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  Section: Genetics » Linkage and Crossing Over in Diploid Organisms (Higher Eukaryotes)
 
 
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Recombination frequencies from a test-cross

 
     
 
Content
Linkage and Crossing Over in Diploid Organisms (Higher Eukaryotes)
Coupling and repulsion hypothesis
A testcross in maize
Crossing over and meiosis 
Crossing over and chiasma formation
Mechanism of genetic recombination
Crossing over and linkage maps 
Recombination frequencies from a test-cross
Recombination frequencies from F2 data
Interference and coincidence
Linkage maps
Mapping function and poisson distribution
Linkage groups
Chi-square test 
Cytological basis of crossing over
Creighton and McClintock's experiment in corn
Meselson and Weigle's experiment using lambda (λ) phage
Crossing over at four strand stage


Crossing Over and Linkage Maps
Recombination frequencies from a test-cross
(A three-point testcross)
Since recombination frequencies are directly proportional to distances between genes in question, these values can be used in preparation of linkage maps. A three-point testcross (involving three genes) to be discussed in this section not only gives us information regarding relative distances between these genes, but also tells us the linear order in which these genes should be present on the chromosome. The underlying basic principle involved in preparation of linkage maps can be explained by using a hypothetical example.

Let us presume that there are three genes A, B and C present on the same chromdsome (i.e. these are linked). There could be three possible linear orders in which these genes may be present on a chromosome. These are A-B-C, A-C-B or B-A-C. As is obvious, that in one case B is present in the middle, while in the other two cases C and A respectively are present at the middle position. Therefore, in finding out the linear order, one has to really find out the gene which is present in the centre. For this purpose a three point test-cross is made, which involves crossing of a trihybrid ABC/abc (obtained from a cross ABC/ABC x abc/abc) with triple homozygous recessive abc/abc. The progeny obtained will represent the gametes formed by the hybrid. Presuming A-B-C as the order of genes, results expected can be diagrammatically represented as in Figure 10.8.
 
A three-point testcross involving three hypothetical genes A, B and C.
Fig. 10.8. A three-point testcross involving three hypothetical genes A, B and C.

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Hypothetical frequencies of eight types of progenies are listed in Table 10.2. The following procedure will be followed for the preparation of If crossing over, i.e. recombination value (per cent) between A and B is called X, that between B and C is called Y and that between A land C is called Z, then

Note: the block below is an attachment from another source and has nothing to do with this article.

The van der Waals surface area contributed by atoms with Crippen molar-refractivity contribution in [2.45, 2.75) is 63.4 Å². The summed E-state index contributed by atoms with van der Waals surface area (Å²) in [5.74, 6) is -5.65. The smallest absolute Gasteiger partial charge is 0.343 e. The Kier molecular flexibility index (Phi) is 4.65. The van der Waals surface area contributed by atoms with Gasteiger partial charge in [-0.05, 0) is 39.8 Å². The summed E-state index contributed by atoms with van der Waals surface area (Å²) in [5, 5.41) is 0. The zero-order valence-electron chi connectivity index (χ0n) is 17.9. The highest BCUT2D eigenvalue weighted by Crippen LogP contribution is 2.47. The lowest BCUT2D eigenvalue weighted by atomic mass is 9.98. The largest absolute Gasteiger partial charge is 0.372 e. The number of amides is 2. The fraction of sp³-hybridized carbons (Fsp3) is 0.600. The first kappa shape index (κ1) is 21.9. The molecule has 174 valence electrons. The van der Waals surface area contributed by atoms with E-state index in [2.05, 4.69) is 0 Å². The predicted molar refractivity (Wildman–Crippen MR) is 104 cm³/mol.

From the above values of X, Y and Z, order of genes can be worked out and the linkage map can be prepared using the following criteria : if Z = X + Y, order of genes is A-B-C; if Z = X - Y, order of genes is A-C-B, if Z = Y - X, order of genes is B-A-C.

Preparation of a linkage map can be further illustrated by using an example from maize involving three endosperm characters. These three characters are coloured aleurone (C) versus colourless aleurone (c), full endosperm (Sh) versus shrunken endosperm (sh) and non-waxy endosperm (Wx) versus waxy endosperm (ws). The data reported by C.B. Hutchinson in 1922 in a three-point testcross are presented in Figure 10.9. As shown in previous hypothetical example, three recombination values i.e. C-Sh, Sh-Wx and C-Wx would be worked out in order to find out the linear order of the three genes C, Sh and Wx.
 
A three-point testcross in maize involving three genes, coloured (C) vs colourless (c), full (Sh) vs shrunken (sh) and non-waxy (Wx) vs waxy (wx).
Fig. 10.9. A three-point testcross in maize involving three genes, coloured (C) vs colourless (c), full (Sh) vs shrunken (sh) and non-waxy (Wx) vs waxy (wx).

In data presented in Figure 10.9, C and sh are present together in P1 Therefore, the progeny showing their separation would be recorded as recombination between C and Sh.



In this case, recombination value C-Wx (21.7%) is close to (C-sh) + (sh-Wx) = 3.5 + 18.4 = 21.9%. Therefore, sh should be located between C and Wx. The slight difference between the total of two individual values and the third value is due to the fact that in the third value (C-Wx), double-cross-overs are not included. However, if (C-Wx) were close to (C-sh) - (sh-Wx), then Wx would be between C and sh. The linkage map based on the data given in Figure 10.9 is given in Figure 10.10, where 1 map unit (m.u.) is considered equal to 1% recombination. A map unit is sometimes referred to as centiMorgan (cM) in honour of Thomas Hunt Morgan (for long distances on a map the linear relationship between cM units and recombination frequency does not hold good; see later for details).

To the linkage map shown in Figure 10.10, other genes may be added by performing other three-point testcrosses where two genes already placed on linkage map may be included.
 
A linkage map prepared from results presented in Figure 10.9.
Fig. 10.10. A linkage map prepared from results presented in Figure 10.9.

 
     
 
 
     




     
 
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